Man, there I was thinking of Ralph Winter, the famous missions writer. I think he passed away, though, so I guess it’s best you didn’t shake HIS hand.
Grace and peace,
I didn’t recognize his name, but I love the Star Trek, X-Men, and Fantastic Four movies. (By the way, toethumbs is correct about the Star Trek movies and episodes…some are anti-Christian and/or anti-theistic, but others are very good.) I’ll admit it: I’m a comic book/sci-fi geek who never really lost his taste for the genre as he grew up. Sometimes I even show up at the Trek Expo in Tulsa, but never as a Klingon.
avatar best picture of the year? are you kidding me? it got all the awards it deserved in the technical aspects and what not but at the end of the day its plot was a mix of dances with wolves and fern gully. hands down picture of the year was crazy heart. jeff bridges performance wa amazing.
Sometimes a film takes several viewings to notice all that is there. I think a film such as Avatar is one such film. While I also noticed simular story lines to some of those in Dances with Wolves and I’ll take your word for it “Fern Gully” as well….if you think about it you will find that the simularities do not end there with those films.
The fact is at this point in time there are few original storylines to be had. As a writer I am always able to pick out likely inspirations that the writer or director of a film had borrowed from. Usually its just the look of a scene or a character relationship….but more of that exist then people realize. The only reason I am able to pick them out is my exposure to hundred’s of films and by talent for noticing patterns.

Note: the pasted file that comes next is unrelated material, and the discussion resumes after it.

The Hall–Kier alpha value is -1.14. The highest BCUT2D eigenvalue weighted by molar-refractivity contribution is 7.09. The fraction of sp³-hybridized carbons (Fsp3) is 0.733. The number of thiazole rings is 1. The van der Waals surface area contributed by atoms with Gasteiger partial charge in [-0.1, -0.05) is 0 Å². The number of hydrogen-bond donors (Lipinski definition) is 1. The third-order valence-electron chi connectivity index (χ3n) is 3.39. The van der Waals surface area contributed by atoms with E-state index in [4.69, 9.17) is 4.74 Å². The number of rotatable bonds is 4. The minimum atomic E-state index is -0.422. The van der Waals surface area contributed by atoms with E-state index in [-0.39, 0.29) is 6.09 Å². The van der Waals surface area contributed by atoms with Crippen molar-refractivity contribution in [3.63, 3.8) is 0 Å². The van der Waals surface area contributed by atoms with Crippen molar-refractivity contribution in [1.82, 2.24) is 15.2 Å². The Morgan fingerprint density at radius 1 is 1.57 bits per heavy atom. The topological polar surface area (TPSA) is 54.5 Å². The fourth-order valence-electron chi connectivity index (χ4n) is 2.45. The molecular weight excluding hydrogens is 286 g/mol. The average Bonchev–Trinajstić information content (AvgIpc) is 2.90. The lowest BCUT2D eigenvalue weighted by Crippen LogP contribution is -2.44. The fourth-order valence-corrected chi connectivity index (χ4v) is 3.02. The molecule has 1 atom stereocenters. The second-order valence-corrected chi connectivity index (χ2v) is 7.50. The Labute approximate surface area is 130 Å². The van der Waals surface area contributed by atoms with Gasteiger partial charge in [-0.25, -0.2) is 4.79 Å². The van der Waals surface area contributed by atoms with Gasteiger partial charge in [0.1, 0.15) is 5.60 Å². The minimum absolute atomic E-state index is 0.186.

What is left to a film maker or a novelist or even a songwriter for that fact, these days is the same ingredients that have been around since storytelling began. How many songs have entertained you using the same three guitar chords. That’s the point I’m trying to make.
While I have yet to see the hurt locker…I know that I would be able to draw out the same kind of parallels that you did with Avatar. So what then is left is the pallet that you use and the canvass on which you paint…it is in the telling of the story that the journey is to be had and it can either be told well or not so well.
With all that said let’s give credit where credit is due. Most good storylines were originally lifted from the Bible. The truth is all artist are enfluenced and draw upon what has come before us. The stories of good vs. evil, love prevailing in the end, and everything inbetween….have all been told. They are all common themes, even the struggles and victories within the telling of your own life story up till now….is shared by many. So what would you have one do…not say anything at all. I say do not keep quiet….tell your story and let others identify their story within your own. Lets give each other hope and ecouragement in the telling of such stories for in the end all roads lead to the heart of the story…..The heart of Us!
Yeah … and Glee is a great television show :p
I still haven’t seen Crazy Heart. Need to Netflix it.